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You turn to Democracy Now! for ad-free daily news you can trust. Maybe you come for our daily headlines, or our in-depth stories that expose corporate and government abuses of power. You need news that isn't being paid for by campaigns or corporations. We produce our daily news hour at a fraction of the budget of a commercial news operation—all without ads, government funding or corporate sponsorship. How? This model of news depends on your support. Right now, every new monthly sustaining donation to Democracy Now! will be tripled by a generous supporter. That means if you can give just $4 a month, Democracy Now! gets $12 today. Pretty amazing right? If you visit us daily or weekly or even just once a month, start your monthly contribution today. Thanks so much. -Amy Goodman
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The United States is teetering on the brink of default as tomorrow’s deadline to raise the debt ceiling approaches. On Tuesday, the Senate appeared to be moving closer to a deal to raise the debt limit and reopen the government, but House Republicans failed twice to produce their own plan. House Speaker John Boehner addressed reporters.
Rep. John Boehner: “Our leadership team met with our members today, trying to find a way forward, in a bipartisan way, that would continue to provide fairness to the American people under 'Obamacare.' There are a lot of opinions about what direction to go. There have been no decisions about what exactly we will do.”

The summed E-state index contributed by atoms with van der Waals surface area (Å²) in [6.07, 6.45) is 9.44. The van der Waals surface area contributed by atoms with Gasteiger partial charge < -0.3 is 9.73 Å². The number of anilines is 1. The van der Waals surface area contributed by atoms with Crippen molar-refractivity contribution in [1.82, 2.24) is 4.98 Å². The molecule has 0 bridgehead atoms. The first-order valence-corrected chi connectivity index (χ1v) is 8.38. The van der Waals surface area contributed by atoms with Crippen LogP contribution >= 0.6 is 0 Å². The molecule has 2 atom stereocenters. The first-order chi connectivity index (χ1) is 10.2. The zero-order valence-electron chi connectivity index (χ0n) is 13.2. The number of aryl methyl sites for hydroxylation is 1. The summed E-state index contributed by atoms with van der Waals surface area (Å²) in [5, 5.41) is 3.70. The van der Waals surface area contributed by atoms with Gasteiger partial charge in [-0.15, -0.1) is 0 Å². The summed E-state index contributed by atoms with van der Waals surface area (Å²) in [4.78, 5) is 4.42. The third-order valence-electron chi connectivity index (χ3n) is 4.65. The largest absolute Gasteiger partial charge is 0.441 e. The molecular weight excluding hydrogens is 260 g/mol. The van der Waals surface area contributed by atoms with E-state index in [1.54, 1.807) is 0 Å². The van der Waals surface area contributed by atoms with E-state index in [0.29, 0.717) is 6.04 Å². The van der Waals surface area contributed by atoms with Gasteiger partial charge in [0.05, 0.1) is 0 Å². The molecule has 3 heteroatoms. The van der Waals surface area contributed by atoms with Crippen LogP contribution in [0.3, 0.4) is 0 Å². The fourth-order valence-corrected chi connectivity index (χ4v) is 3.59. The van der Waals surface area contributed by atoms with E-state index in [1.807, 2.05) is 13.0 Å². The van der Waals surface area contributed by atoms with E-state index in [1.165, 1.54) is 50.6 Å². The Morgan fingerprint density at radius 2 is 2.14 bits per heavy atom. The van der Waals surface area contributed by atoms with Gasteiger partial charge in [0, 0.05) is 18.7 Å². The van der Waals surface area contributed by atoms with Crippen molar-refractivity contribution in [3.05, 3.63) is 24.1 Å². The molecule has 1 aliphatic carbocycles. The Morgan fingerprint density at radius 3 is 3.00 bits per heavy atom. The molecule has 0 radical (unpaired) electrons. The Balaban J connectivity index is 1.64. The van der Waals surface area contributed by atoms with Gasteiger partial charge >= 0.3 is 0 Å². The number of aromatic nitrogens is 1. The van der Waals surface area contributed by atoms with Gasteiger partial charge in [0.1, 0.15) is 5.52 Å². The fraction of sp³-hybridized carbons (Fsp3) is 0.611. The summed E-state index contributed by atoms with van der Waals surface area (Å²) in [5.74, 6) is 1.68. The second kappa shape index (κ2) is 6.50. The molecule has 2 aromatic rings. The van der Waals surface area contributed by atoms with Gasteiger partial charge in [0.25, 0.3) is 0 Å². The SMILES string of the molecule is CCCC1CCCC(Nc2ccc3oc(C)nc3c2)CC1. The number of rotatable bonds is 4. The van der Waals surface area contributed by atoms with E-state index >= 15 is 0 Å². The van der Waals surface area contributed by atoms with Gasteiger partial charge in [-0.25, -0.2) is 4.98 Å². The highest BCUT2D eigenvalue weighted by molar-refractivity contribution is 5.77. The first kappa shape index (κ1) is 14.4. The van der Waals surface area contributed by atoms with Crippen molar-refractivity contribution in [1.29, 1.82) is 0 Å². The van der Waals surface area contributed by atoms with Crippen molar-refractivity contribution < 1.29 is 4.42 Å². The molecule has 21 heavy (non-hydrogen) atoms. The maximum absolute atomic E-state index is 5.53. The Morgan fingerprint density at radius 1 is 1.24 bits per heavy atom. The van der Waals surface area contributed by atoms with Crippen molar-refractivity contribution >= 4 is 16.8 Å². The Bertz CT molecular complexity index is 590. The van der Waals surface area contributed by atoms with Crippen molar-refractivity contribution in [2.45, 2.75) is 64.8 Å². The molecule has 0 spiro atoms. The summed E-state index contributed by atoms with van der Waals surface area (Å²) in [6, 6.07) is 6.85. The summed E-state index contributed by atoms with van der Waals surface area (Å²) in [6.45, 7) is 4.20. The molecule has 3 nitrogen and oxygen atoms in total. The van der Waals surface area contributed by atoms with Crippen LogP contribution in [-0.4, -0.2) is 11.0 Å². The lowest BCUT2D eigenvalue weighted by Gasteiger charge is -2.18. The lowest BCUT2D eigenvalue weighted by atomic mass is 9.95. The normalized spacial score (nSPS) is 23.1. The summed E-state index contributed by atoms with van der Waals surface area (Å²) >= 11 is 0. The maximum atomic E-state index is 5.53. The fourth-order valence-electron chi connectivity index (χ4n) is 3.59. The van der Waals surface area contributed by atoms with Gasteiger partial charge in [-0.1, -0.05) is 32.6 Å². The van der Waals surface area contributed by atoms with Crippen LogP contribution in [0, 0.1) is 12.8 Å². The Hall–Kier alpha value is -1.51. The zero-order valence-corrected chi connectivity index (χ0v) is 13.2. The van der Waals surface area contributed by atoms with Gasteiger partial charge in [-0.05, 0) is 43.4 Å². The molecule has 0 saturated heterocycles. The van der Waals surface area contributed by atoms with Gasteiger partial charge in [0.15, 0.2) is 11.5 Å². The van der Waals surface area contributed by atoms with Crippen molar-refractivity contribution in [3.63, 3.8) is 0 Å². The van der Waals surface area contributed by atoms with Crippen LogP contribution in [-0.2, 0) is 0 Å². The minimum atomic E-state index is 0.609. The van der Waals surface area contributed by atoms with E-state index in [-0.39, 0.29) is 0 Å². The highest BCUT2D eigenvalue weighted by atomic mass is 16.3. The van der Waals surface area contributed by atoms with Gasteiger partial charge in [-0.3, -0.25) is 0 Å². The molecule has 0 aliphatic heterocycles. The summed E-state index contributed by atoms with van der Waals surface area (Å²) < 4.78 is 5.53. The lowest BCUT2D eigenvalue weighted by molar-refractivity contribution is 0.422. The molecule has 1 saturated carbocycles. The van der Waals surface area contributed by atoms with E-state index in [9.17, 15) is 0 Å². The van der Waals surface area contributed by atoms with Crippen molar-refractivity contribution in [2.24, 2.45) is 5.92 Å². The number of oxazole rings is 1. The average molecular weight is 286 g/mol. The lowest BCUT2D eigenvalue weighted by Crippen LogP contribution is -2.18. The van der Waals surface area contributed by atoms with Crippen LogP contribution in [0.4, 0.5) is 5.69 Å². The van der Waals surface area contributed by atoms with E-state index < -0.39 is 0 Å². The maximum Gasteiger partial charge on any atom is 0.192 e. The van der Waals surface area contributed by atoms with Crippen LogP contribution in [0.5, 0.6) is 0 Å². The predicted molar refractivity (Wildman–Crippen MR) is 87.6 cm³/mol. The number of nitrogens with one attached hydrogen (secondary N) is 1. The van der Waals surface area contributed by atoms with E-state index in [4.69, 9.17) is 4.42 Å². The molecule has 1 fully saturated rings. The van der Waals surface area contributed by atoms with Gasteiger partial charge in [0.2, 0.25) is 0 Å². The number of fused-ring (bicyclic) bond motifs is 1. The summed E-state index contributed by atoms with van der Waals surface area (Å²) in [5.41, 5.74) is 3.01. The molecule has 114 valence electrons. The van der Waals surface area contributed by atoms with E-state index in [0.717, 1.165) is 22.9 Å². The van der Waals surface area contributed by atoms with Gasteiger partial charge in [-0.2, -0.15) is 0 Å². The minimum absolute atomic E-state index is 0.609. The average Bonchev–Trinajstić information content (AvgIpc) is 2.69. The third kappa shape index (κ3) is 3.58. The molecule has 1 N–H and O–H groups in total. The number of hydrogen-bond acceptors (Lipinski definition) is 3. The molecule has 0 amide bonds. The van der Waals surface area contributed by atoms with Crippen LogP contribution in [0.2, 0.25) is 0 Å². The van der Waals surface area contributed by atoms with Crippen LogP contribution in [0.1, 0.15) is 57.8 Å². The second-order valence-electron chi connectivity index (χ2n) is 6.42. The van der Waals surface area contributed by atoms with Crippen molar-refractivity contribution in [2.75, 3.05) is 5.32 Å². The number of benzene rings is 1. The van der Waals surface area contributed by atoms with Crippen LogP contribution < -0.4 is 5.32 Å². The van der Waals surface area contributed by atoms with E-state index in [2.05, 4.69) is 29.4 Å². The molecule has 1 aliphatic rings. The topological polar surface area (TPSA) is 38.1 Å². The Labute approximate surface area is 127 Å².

In Japan, at least 17 people are dead after a powerful typhoon whipped the eastern coast. It was the strongest typhoon to hit the area in 10 years. Typhoon Wipha raised fears about further damage to the embattled Fukushima Daiichi nuclear power plant, which has been plagued by radioactive leaks since it was damaged by an earthquake and tsunami in 2011.
In the Philippines, the death toll from a 7.2-magnitude earthquake has risen to 144, with nearly 300 more injured. The quake devastated the central islands of Bohol and Cebu, leveling homes and historic churches.
Negotiations over Iran’s disputed nuclear program are entering their second and final day in Geneva. On Tuesday, Iran gave a PowerPoint presentation outlining a proposal to curb its nuclear efforts in a bid to ease crippling economic sanctions. Iran’s deputy foreign minister said the other six countries attending the talks appeared receptive to Iran’s plan.
Abbas Araqchi: “We are very serious. We are not here to — just symbolically. We are not here to waste our time. We are serious for real target-oriented negotiations between Iran and the other side. And we believe that the plan that we have introduced has the capacity to reach that.”